To paraphrase point-man and CEO Andrew Ory about the new
It improves our capabilities to meet the needs of our
customers in three areas: for high-capacity network
interconnect between service providers, for large-scale
subscriber access environment, such as VoLTE, and for
large-scale contact center and enterprises.
When we break down the numbers geographically, 49% of revenues
come from the United States and Canada, with 51% from the rest of
the world. That 51% of sales also includes the Asia/Pacific region
plus South America. So just because Europe is alive and kicking, it
doesn't necessarily translate into a banner quarter. For instance,
during the third quarter, sales were split 27% to enterprises and
73% to service carriers. Just doing back of the envelope
calculations of the revenue breakdown, you can infer it was a tough
three months for Acme Packet.
The Q3 bottom line
The reason I like Acme Packet as an investment is that it is
replacing outmoded telecommunications systems. Not necessarily
annihilating legacy infrastructure, but slowly making the change to
LTE (long term evolution) networks.
As Senior Vice President James Hourihan stated:
There's no doubt that all service providers' mobile
subscribers, at some point in time, will move on to LTE
networks. Why? Because they are going to go out of business
trying to run 2 or 3 mobile networks. They need to re-farm
spectrum. So it's not a question of effort, it's only a
question of when.
The when is a big question, especially since the company is
betting the farm on LTE, or more specifically, VoLTE. Mr. Ory
agrees with industry analysts that 2014 is when you are going to
see subscriber growth rates accelerate. Because the implementation
of this technology is time consuming, purchase-based opportunities
ought to materialize in 2013. Next year it will probably be back on
track a nd get back to the positive side of the ledger.
Here are some bullet points provided by company executives from
the Q&A session that shed some light on Acme's relationship
From an LTE purchase point of view, or a VoLTE
purchase point of view, there are very, very few
carriers in the world that are actually doing this
for now.And one example would be MetroPCS (
).And they purchased for several quarters, before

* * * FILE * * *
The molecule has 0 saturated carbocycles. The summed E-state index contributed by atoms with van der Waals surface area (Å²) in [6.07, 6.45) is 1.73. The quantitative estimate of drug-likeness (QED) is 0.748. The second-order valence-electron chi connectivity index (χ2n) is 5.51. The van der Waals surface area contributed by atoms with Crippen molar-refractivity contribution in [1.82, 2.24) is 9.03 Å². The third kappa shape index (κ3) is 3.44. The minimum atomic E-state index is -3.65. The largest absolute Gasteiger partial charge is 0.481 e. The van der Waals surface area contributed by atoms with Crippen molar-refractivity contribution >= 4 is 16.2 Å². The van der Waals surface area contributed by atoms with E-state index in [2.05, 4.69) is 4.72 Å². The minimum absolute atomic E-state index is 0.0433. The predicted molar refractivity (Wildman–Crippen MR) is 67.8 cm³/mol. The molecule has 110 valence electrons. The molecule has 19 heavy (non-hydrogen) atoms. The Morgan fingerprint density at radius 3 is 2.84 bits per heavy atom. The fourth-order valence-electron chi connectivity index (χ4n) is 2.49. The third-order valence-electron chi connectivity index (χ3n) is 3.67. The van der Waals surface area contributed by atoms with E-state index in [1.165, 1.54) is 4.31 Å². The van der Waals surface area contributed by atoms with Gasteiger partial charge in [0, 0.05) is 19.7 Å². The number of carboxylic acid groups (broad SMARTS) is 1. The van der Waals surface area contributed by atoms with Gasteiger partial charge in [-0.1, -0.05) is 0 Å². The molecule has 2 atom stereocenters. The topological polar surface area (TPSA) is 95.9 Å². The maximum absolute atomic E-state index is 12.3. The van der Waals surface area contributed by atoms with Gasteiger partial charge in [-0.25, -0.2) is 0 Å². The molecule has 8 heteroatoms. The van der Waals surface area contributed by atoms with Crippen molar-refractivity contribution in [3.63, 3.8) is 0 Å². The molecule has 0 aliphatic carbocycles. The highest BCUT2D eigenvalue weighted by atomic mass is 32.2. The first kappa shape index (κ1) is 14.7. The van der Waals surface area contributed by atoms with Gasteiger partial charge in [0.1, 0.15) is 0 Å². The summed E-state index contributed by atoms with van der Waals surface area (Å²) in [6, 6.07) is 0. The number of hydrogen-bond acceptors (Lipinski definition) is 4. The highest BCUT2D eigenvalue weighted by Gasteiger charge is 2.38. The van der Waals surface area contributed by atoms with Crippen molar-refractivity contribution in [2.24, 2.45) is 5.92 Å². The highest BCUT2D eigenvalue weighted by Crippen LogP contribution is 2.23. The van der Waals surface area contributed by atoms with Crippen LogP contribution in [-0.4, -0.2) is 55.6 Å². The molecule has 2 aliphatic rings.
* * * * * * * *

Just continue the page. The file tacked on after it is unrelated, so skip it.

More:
they finally had the infrastructure ready to start
rolling out that kind of service.
I don't know whether it's the top 25, the top 50
or the top 100, but these are the service providers
that will dominate the spending environment and the
subscriber management, of services over the next 5 to
10 years.And o ur goal is to win as many of those
providers as we can, to diversify away from the
reliance on 1 or 2, or even a region.
When people think of VoLTE, and our role in
VoLTE, we don't make the application servers. What we
do is we secure the application servers and we
extendits reach to every single access network, and
we provide security at the access network as well as
at the peering network.
Our strategy is very simple, which is to provide
the most comprehensive solution and provide the
greatest capacity to meetits needs most cost
effectively. So oftentimes, when we end up competing,
why we win isn't because our element is better than
someone else's element. It's usually because our
approach is that of a disruptor.
As a countermeasure to the dwindling stock price, Acme Packet
repurchased 1.6 million shares for approximately $29 million in Q3.
This computes to an average of $18/share. Right about where it now
trades. In my personal account, I've been dollar cost averaging
shares for six months now, with my cost basis at $22/share. I'm
underwater, but my original premise was that I'd double or triple
my money in 3-5 years, and I believe I will still do so. 4G LTE is
not going to go away, and Acme Packet has the end-to-end technology
to make it happen in a secure fashion.
I am long [[APKT]]. I wrote this article myself, and it expresses
my own opinions. I am not receiving compensation for it. I have no
business relationship with any company whose stock is mentioned in
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